LOS ANGELES CA - FEBRUARY 01: Tim Leiweke President and CEO of AEG holds a football after he announced naming rights for the new football stadium Farmers Field at Los Angeles Convention Center on February 1 2011 in Los Angeles California. AEG has reportedly sold the naming rights for the proposed stadium to Farmers Insurance Exchange for $650,000 calling the stadium "Farmers Field." (Photo by Kevork Djansezian/Getty Images)
At some point before Monday, May 14, the public will get a look at the St. Louis Rams' counter proposal for renovations to the Edward Jones Dome. The Missouri Attorney General issued an order on Monday for that plan and other documents related to the lease negotiations with the CVC be made public.
Football fans in Los Angeles got a sneak peak on Tuesday afternoon at the proposed Farmers Field development. AEG, the entertainment company behind the Farmers Field project, released a 3D animation of the stadium and its surrounding facilities, including a proposed update to the LA convention center.
You can see the Farmers Field video after the jump.
As for filling Farmers Field, the situation in Minnesota is worth keeping an eye on as it plays out in the State Senate there. The House passed a version of the stadium bill that included a deal breaker for the Vikings in the form of an $105 million increase in the team's share of the cost. That could change, will change, if the Senate passes some form of a stadium bill and the conference committee starts haggling over the final product.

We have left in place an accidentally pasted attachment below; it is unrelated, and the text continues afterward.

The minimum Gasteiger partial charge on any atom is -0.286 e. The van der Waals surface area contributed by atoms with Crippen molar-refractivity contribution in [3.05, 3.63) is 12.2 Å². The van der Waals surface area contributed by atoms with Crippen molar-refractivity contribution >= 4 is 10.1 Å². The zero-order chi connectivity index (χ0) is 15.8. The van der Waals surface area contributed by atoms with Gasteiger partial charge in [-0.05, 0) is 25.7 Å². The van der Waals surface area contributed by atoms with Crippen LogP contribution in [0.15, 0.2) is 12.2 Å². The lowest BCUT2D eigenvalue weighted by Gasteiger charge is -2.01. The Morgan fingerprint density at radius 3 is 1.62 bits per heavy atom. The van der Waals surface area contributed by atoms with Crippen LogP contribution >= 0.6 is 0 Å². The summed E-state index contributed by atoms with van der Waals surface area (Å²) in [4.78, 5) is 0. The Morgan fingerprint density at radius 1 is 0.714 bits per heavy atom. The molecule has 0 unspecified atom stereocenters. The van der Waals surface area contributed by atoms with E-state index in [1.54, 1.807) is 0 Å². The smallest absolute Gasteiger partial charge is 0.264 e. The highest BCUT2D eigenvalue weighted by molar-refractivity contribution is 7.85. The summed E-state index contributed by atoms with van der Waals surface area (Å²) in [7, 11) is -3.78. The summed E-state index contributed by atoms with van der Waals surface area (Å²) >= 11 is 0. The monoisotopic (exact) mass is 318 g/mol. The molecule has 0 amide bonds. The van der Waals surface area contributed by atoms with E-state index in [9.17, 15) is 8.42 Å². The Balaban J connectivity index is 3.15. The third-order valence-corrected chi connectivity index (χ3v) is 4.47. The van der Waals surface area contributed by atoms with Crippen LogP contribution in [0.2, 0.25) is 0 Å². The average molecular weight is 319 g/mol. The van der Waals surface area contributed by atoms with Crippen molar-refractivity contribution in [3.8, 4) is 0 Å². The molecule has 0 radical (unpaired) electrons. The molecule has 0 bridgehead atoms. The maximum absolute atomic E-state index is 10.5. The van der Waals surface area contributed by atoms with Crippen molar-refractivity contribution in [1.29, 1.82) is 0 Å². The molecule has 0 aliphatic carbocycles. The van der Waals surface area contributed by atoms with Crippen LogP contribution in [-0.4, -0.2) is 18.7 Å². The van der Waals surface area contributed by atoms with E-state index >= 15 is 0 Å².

The situation in Minnesota is a good reminder that the Rams are a long way from d-day, no matter how many Chicken Littles claim otherwise. Even if nothing comes of this year's negotiations between the Rams and the CVC, the situation would not get really heated until the end of the 2014 season when the Rams' out clause triggers on their lease.
That's what happened with the Vikings, who have been gunning for a new stadium for years. Their lease on the Metrodome ran out after the 2011 season. They agreed to play there one more season, without a lease. Only then did any real efforts at getting a new stadium take place.
There is, however, a lesson in waiting, which the Vikings had to do to some extent while the city and state dealt with a new arena and baseball field. That put the Vikings' stadium debate after the Great Recession, when the economic and political climates have changed substantially. The Rams may face a more favorable climate in 2014 rather than 2012; then again, it could be worse.